Top Story — Guatemala declared a “state of prevention” Monday in a municipality outside Guatemala City after eleven people died in violence last week, the Associated Press reported. The emergency measures allow for the suspension of constitutional rights, such as the freedom of movement and the right to gather and protest, and will last for a minimum of 15 days. The order also restricts the freedom of the press.
Late Sept. 19 an argument between residents of the town of Pajoques over plans to build a cement factory and highway escalated into a battle involving guns and machetes, officials said. The national and military police were deployed to the area.
Human rights groups are asking UN representatives to investigate the deaths and what provoked such intense violence. Community leaders also claimed the police presence sent by the government has been minimal and ineffective, reported El Periódico.
Headlines from the Western Hemisphere
- Mexican President Enrique Peña Nieto said the attorney general’s office will investigate the killing of 22 people by the army.
- One week after Hurricane Odile barreled through Mexico’s Baja California Peninsula, 80 percent of customers remain without power in the resort town of Los Cabos.
- Contaminated water from a mining accident in Mexico may have made its way across the border into Arizona’s San Pedro River, Mexican officials warned.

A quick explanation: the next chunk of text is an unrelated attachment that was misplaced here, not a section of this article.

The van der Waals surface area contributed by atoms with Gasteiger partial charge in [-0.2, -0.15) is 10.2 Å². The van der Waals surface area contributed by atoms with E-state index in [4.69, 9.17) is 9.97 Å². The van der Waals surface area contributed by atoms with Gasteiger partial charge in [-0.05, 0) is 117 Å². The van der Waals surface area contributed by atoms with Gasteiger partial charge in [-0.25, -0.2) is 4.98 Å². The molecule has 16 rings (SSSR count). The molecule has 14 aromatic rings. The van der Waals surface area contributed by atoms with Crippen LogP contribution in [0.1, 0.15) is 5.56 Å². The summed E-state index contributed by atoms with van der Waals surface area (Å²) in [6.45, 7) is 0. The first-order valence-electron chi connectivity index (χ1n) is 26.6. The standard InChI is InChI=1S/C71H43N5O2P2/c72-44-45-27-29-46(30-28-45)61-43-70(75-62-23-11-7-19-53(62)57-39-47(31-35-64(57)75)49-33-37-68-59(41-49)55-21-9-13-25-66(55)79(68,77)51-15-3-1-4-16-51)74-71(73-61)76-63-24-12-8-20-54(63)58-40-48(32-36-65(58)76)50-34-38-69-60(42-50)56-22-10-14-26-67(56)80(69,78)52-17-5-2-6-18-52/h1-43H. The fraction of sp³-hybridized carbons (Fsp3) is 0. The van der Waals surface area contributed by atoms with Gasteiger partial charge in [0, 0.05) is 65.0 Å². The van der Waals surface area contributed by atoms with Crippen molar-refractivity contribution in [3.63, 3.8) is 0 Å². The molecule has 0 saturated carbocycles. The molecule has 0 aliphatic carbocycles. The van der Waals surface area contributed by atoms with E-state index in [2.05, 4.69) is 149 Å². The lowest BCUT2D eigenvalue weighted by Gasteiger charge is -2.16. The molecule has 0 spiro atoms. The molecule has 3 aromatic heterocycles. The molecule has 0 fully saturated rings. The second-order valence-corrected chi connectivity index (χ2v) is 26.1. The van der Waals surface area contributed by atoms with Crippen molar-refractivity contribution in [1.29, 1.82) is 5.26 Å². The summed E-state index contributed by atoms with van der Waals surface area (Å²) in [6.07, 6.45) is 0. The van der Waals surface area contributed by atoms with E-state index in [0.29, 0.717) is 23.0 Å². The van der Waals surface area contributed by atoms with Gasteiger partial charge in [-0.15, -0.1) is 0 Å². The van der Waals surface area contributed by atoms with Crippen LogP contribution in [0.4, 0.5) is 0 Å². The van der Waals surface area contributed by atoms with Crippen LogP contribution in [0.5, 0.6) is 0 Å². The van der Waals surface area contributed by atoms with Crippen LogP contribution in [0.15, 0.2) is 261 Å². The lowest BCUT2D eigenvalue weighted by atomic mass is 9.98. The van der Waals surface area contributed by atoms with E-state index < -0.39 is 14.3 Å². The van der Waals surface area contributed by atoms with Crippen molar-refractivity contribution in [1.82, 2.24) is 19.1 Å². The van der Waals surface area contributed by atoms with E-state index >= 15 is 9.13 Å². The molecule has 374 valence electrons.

- Dominican Cardinal Nicolás de Jesús Rodríguez called for the expulsion of the UN refugee commissioner, considered sympathetic to Haitian immigrants in the country, after violent clashes between migrants and police in Santo Domingo.
- Cuba’s national baseball league started its 54th season Sunday with a quarter of its 2013 World Baseball Classic team all-stars absent, reflecting difficulties in keeping players from taking better-paying contracts abroad.
- In El Salvador, former President Francisco Flores was placed in police custody on Saturday following a court order. Flores was previously under house arrest amid an ongoing corruption investigation.
- Central American migrants face an increasingly difficult journey through Mexico as U.S. officials pressure the Mexican government to stem the tide of immigrants traveling northward.
- Colombia’s Aval Acciones y Valores SA has become the largest banking group in Spanish-speaking Latin America, highlighting Colombia’s solid economic growth over the past 15 years.
- The Peruvian security forces’ costly mission to bomb clandestine airstrips failed to significantly decrease cocaine production in world’s top coca-growing valley, according to the AP.
- In an attempt to tackle Venezuela’s high murder rate, President Nicolas Maduro announced the expansion of a plan to disarm civilians and send troops on patrol in dangerous areas.
- Three people will be officially charged tomorrow for allegedly carrying out the Sept. 8 subway-station bombing which injured 14 people in Santiago, Chile, Vice News reported.
- Also in Chile, thieves broke into the state-owned Dicrep pawn shop network and made off with $8.3 million in jewels.